airport

Plans are underway for the expansion of the Rusk County Airport as the first of a three-part construction effort could begin soon.

“There is no formal time-line, but we’ve got things in motion,” said airport manager Ron Franks. “Our vision is to become a vibrant, well-managed and growing airport that is an asset to the people of Rusk County and surrounding area.”

Franks and others believe that by simply lengthening the current runway from 4,000 feet to 5,000 feet could make the difference in who and how the airport could be used.

“We believe we can become an incubator for business and industry for Henderson and Rusk County,” he said.

Local and regional airports like Rusk County are controlled by the Texas Department of Transportation (TxDOT).

While the Federal Aviation Agency (FAA) collects taxes, those funds are redistributed through the state.

In order to prove to TxDOT that such an expansion is needed, Franks has to come up with 500 contacts who say they will use the airport in a year. The 500 mark relates to landings and take-offs.

Franks believes a bigger runway leads to other corporate and private traffic that passes through the area. 

“People can pass through the airport and we can provide them with transportation to Henderson for dining and lodging and they can fly back out the next day,” he said.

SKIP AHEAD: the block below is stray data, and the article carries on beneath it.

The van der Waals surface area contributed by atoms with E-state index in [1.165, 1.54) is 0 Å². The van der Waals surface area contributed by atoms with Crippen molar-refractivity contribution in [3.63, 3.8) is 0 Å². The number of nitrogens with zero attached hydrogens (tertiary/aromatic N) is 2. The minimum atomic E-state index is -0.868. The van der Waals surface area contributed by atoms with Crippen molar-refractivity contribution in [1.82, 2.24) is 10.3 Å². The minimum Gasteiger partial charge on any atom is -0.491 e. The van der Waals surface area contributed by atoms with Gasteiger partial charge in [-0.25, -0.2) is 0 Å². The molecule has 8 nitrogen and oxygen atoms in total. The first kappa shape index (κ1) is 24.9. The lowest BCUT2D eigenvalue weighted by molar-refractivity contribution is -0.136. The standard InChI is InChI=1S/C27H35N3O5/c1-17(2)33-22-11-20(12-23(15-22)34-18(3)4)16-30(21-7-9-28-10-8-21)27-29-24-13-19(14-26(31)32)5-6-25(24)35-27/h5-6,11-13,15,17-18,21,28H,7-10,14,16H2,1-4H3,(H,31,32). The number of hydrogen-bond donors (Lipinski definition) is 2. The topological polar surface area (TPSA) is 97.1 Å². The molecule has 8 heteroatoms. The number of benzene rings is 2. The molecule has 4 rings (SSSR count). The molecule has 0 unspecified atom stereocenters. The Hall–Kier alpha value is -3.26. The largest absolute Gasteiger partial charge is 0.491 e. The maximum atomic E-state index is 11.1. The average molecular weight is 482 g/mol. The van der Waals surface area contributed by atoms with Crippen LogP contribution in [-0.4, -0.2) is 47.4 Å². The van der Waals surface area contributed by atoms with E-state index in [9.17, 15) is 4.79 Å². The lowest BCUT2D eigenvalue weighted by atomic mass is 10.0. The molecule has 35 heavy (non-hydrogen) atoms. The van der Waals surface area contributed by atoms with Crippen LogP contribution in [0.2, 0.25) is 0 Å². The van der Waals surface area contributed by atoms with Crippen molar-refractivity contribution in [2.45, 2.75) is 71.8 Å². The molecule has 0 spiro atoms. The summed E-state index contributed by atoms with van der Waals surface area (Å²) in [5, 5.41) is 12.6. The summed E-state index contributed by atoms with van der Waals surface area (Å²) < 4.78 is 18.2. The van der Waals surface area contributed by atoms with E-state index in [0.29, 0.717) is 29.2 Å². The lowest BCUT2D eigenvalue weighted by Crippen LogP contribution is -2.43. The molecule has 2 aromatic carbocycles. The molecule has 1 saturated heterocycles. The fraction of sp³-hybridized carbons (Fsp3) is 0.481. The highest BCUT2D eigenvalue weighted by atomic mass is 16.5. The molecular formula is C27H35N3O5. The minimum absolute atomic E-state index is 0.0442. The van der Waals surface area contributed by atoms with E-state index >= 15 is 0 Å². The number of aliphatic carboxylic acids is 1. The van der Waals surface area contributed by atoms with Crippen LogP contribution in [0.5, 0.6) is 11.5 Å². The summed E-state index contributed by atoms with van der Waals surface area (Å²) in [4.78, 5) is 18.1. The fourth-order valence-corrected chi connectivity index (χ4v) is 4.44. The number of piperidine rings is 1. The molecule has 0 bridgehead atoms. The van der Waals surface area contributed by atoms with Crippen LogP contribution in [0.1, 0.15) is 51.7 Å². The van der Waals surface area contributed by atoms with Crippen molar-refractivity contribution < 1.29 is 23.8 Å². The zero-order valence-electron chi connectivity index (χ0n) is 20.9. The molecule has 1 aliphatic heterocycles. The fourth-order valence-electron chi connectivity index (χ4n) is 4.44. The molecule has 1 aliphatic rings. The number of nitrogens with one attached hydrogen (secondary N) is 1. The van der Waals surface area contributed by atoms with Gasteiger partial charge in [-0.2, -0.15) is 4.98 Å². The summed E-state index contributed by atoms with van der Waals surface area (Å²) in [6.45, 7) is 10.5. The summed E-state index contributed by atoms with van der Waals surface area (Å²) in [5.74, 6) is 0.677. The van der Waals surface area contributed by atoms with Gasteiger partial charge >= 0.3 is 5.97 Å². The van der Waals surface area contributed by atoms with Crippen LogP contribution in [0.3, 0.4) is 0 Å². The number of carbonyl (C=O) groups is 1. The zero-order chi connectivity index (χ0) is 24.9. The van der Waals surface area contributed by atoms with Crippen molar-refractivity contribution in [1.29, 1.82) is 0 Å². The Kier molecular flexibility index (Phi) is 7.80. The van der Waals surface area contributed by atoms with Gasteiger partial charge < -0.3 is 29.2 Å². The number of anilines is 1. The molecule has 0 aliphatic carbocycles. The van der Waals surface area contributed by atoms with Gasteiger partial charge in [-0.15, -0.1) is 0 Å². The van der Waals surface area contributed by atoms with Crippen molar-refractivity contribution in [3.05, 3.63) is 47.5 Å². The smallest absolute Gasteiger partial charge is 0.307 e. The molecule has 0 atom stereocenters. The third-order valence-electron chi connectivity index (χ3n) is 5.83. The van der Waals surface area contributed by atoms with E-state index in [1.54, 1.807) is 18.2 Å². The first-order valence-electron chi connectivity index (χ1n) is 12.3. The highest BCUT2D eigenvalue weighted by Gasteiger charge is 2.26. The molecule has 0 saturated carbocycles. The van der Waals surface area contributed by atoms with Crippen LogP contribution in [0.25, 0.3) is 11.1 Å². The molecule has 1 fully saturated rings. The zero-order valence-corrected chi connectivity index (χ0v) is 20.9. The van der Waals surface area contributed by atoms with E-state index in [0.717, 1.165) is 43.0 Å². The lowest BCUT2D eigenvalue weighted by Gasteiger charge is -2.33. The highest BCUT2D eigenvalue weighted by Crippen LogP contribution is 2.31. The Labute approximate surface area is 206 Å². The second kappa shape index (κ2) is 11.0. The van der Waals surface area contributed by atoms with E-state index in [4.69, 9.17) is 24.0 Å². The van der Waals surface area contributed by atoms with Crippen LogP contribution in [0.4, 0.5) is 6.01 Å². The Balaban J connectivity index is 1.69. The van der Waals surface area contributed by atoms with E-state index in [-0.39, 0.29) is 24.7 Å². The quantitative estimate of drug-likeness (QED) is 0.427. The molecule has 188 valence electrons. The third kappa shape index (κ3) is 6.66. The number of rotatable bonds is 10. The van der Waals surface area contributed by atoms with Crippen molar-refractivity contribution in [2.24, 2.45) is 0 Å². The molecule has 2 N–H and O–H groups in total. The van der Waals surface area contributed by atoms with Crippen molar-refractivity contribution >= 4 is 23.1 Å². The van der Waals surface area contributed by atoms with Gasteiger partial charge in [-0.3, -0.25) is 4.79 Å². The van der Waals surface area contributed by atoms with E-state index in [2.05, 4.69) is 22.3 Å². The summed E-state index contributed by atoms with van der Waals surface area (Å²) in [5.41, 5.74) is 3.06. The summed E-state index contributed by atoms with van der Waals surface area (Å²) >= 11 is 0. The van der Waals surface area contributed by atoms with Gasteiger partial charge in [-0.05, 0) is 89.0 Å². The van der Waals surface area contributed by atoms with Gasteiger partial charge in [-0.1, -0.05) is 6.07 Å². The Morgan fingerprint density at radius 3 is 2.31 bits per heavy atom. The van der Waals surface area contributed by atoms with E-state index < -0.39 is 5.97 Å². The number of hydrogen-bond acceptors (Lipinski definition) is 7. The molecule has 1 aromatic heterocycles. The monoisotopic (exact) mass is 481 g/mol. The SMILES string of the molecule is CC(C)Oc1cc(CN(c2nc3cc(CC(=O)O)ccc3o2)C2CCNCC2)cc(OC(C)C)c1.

Henderson is strategically located, being just about 30 minutes from Tyler, Longview and Nacogdoches.

The strategic plan includes an increase in hangar space and attracting airport businesses and industry to the Rusk County area.

Franks does not foresee any commercial use of the airport, but did mention NetJet, which is similar to Uber car services.

RCA can also be used a fueling stop for certain size plans, however some of the traffic has landing and takeoff weight limitations.

The multi-year project has three phases.

The first would be to lengthen the taxiway.

Then comes moving 300,000 cubic yards of fill dirt.

Them comes the grading, paving and lights for the approach.

Franks estimates it would take a minimum of 60 resident aircraft at the airport to become self-sustaining.

Hangar space and aviation fuel are just two of the components that would help make Rusk County Airport successful.

“When the gas royalty revenue is gone, the only revenue the airport will have is the income generated by hangar rent, land lease and fuel sales,” he said.

Franks would also like to see the airport to become a hub of community activities like Fly-Ins and airshows that create age-targeted event; host community-wide events and meetings; attract business meetings and conferences.

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